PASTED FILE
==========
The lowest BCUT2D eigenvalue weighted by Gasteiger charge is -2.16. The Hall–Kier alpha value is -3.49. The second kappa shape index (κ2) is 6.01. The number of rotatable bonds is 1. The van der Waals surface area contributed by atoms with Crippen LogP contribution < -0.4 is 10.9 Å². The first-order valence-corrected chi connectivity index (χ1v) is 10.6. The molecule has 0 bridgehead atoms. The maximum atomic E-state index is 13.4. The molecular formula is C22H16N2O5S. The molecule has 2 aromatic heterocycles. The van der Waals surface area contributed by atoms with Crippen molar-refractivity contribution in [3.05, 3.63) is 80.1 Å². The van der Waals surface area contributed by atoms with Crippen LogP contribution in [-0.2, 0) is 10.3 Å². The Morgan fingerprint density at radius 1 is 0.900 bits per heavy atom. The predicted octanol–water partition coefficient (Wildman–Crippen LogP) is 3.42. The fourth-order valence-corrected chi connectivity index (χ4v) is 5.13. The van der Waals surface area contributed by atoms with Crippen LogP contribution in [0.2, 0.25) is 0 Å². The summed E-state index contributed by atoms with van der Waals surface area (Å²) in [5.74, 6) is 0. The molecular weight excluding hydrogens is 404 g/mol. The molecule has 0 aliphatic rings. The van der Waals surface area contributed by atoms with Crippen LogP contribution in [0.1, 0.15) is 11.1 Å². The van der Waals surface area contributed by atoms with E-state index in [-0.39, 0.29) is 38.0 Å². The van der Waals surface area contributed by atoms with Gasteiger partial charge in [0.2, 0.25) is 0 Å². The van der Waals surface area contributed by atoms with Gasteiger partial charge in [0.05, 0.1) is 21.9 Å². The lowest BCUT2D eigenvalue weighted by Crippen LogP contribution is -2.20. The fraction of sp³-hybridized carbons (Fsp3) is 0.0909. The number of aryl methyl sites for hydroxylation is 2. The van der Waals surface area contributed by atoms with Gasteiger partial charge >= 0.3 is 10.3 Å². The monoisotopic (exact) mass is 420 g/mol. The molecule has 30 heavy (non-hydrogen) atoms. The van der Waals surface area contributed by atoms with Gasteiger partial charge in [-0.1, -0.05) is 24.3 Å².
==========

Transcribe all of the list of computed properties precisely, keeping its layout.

The lowest BCUT2D eigenvalue weighted by Gasteiger charge is -2.16. The Hall–Kier alpha value is -3.49. The second kappa shape index (κ2) is 6.01. The number of rotatable bonds is 1. The van der Waals surface area contributed by atoms with Crippen LogP contribution < -0.4 is 10.9 Å². The first-order valence-corrected chi connectivity index (χ1v) is 10.6. The molecule has 0 bridgehead atoms. The maximum atomic E-state index is 13.4. The molecular formula is C22H16N2O5S. The molecule has 2 aromatic heterocycles. The van der Waals surface area contributed by atoms with Crippen molar-refractivity contribution in [3.05, 3.63) is 80.1 Å². The van der Waals surface area contributed by atoms with Crippen LogP contribution in [-0.2, 0) is 10.3 Å². The Morgan fingerprint density at radius 1 is 0.900 bits per heavy atom. The predicted octanol–water partition coefficient (Wildman–Crippen LogP) is 3.42. The fourth-order valence-corrected chi connectivity index (χ4v) is 5.13. The van der Waals surface area contributed by atoms with Crippen LogP contribution in [0.2, 0.25) is 0 Å². The summed E-state index contributed by atoms with van der Waals surface area (Å²) in [5.74, 6) is 0. The molecular weight excluding hydrogens is 404 g/mol. The molecule has 0 aliphatic rings. The van der Waals surface area contributed by atoms with Crippen LogP contribution in [0.1, 0.15) is 11.1 Å². The van der Waals surface area contributed by atoms with E-state index in [-0.39, 0.29) is 38.0 Å². The van der Waals surface area contributed by atoms with Gasteiger partial charge in [0.2, 0.25) is 0 Å². The van der Waals surface area contributed by atoms with Gasteiger partial charge in [0.05, 0.1) is 21.9 Å². The lowest BCUT2D eigenvalue weighted by Crippen LogP contribution is -2.20. The fraction of sp³-hybridized carbons (Fsp3) is 0.0909. The number of aryl methyl sites for hydroxylation is 2. The van der Waals surface area contributed by atoms with Gasteiger partial charge >= 0.3 is 10.3 Å². The monoisotopic (exact) mass is 420 g/mol. The molecule has 30 heavy (non-hydrogen) atoms. The van der Waals surface area contributed by atoms with Gasteiger partial charge in [-0.1, -0.05) is 24.3 Å².